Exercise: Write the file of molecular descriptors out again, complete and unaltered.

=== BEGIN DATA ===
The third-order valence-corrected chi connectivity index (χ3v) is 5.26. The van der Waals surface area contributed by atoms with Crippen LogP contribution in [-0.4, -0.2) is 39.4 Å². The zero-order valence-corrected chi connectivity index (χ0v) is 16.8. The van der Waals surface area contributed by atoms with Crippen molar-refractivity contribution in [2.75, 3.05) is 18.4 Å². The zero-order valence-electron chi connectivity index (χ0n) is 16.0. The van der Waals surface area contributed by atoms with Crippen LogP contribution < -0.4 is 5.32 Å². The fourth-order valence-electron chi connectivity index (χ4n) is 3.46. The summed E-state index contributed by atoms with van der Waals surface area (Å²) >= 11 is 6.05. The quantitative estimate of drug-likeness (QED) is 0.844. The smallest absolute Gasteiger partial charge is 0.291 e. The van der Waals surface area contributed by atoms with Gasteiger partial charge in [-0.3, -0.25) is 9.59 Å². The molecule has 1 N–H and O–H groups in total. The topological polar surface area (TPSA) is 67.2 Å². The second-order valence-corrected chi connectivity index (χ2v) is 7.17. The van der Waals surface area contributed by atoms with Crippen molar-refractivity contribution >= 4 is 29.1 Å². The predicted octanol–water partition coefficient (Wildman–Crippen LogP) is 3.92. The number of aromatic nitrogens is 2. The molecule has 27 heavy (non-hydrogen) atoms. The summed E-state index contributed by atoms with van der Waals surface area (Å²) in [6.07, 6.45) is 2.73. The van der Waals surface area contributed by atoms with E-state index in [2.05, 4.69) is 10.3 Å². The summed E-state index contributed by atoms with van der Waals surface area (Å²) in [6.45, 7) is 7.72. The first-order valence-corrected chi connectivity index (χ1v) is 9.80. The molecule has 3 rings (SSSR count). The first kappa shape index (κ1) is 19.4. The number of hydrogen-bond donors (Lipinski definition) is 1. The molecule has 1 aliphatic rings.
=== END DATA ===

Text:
The third-order valence-corrected chi connectivity index (χ3v) is 5.26. The van der Waals surface area contributed by atoms with Crippen LogP contribution in [-0.4, -0.2) is 39.4 Å². The zero-order valence-corrected chi connectivity index (χ0v) is 16.8. The van der Waals surface area contributed by atoms with Crippen molar-refractivity contribution in [2.75, 3.05) is 18.4 Å². The zero-order valence-electron chi connectivity index (χ0n) is 16.0. The van der Waals surface area contributed by atoms with Crippen LogP contribution < -0.4 is 5.32 Å². The fourth-order valence-electron chi connectivity index (χ4n) is 3.46. The summed E-state index contributed by atoms with van der Waals surface area (Å²) >= 11 is 6.05. The quantitative estimate of drug-likeness (QED) is 0.844. The smallest absolute Gasteiger partial charge is 0.291 e. The van der Waals surface area contributed by atoms with Gasteiger partial charge in [-0.3, -0.25) is 9.59 Å². The molecule has 1 N–H and O–H groups in total. The topological polar surface area (TPSA) is 67.2 Å². The second-order valence-corrected chi connectivity index (χ2v) is 7.17. The van der Waals surface area contributed by atoms with Crippen molar-refractivity contribution >= 4 is 29.1 Å². The predicted octanol–water partition coefficient (Wildman–Crippen LogP) is 3.92. The number of aromatic nitrogens is 2. The molecule has 27 heavy (non-hydrogen) atoms. The summed E-state index contributed by atoms with van der Waals surface area (Å²) in [6.07, 6.45) is 2.73. The van der Waals surface area contributed by atoms with E-state index in [2.05, 4.69) is 10.3 Å². The summed E-state index contributed by atoms with van der Waals surface area (Å²) in [6.45, 7) is 7.72. The first-order valence-corrected chi connectivity index (χ1v) is 9.80. The molecule has 3 rings (SSSR count). The first kappa shape index (κ1) is 19.4. The number of hydrogen-bond donors (Lipinski definition) is 1. The molecule has 1 aliphatic rings.